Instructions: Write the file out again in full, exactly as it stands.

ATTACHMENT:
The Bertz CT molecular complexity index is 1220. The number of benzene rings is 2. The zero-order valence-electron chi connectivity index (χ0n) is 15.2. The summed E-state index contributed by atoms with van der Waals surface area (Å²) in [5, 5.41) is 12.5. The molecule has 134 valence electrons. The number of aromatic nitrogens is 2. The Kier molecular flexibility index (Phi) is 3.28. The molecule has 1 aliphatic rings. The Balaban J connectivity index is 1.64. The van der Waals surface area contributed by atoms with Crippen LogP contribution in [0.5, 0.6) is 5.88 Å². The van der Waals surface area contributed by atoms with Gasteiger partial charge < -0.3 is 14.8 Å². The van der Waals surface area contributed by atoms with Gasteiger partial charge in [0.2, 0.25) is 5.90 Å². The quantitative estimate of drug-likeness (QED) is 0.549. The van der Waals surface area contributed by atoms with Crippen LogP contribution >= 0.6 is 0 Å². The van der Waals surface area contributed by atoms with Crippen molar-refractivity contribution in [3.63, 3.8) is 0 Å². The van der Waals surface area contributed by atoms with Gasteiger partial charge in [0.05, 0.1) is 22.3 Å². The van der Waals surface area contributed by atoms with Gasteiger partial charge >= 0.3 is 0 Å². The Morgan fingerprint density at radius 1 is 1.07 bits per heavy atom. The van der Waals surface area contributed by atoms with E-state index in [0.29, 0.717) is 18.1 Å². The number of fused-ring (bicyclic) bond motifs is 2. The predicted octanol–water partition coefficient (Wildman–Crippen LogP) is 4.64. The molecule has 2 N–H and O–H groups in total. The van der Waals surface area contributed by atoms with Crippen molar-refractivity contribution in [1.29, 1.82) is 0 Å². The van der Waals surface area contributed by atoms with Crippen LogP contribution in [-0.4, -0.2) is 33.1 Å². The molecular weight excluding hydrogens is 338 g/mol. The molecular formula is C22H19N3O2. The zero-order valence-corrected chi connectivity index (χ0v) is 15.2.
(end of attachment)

The Bertz CT molecular complexity index is 1220. The number of benzene rings is 2. The zero-order valence-electron chi connectivity index (χ0n) is 15.2. The summed E-state index contributed by atoms with van der Waals surface area (Å²) in [5, 5.41) is 12.5. The molecule has 134 valence electrons. The number of aromatic nitrogens is 2. The Kier molecular flexibility index (Phi) is 3.28. The molecule has 1 aliphatic rings. The Balaban J connectivity index is 1.64. The van der Waals surface area contributed by atoms with Crippen LogP contribution in [0.5, 0.6) is 5.88 Å². The van der Waals surface area contributed by atoms with Gasteiger partial charge < -0.3 is 14.8 Å². The van der Waals surface area contributed by atoms with Gasteiger partial charge in [0.2, 0.25) is 5.90 Å². The quantitative estimate of drug-likeness (QED) is 0.549. The van der Waals surface area contributed by atoms with Crippen LogP contribution >= 0.6 is 0 Å². The van der Waals surface area contributed by atoms with Crippen molar-refractivity contribution in [3.63, 3.8) is 0 Å². The van der Waals surface area contributed by atoms with Gasteiger partial charge in [0.05, 0.1) is 22.3 Å². The van der Waals surface area contributed by atoms with Gasteiger partial charge >= 0.3 is 0 Å². The Morgan fingerprint density at radius 1 is 1.07 bits per heavy atom. The van der Waals surface area contributed by atoms with E-state index in [0.29, 0.717) is 18.1 Å². The number of fused-ring (bicyclic) bond motifs is 2. The predicted octanol–water partition coefficient (Wildman–Crippen LogP) is 4.64. The molecule has 2 N–H and O–H groups in total. The van der Waals surface area contributed by atoms with Crippen molar-refractivity contribution in [1.29, 1.82) is 0 Å². The van der Waals surface area contributed by atoms with Crippen LogP contribution in [-0.4, -0.2) is 33.1 Å². The molecular weight excluding hydrogens is 338 g/mol. The molecular formula is C22H19N3O2. The zero-order valence-corrected chi connectivity index (χ0v) is 15.2.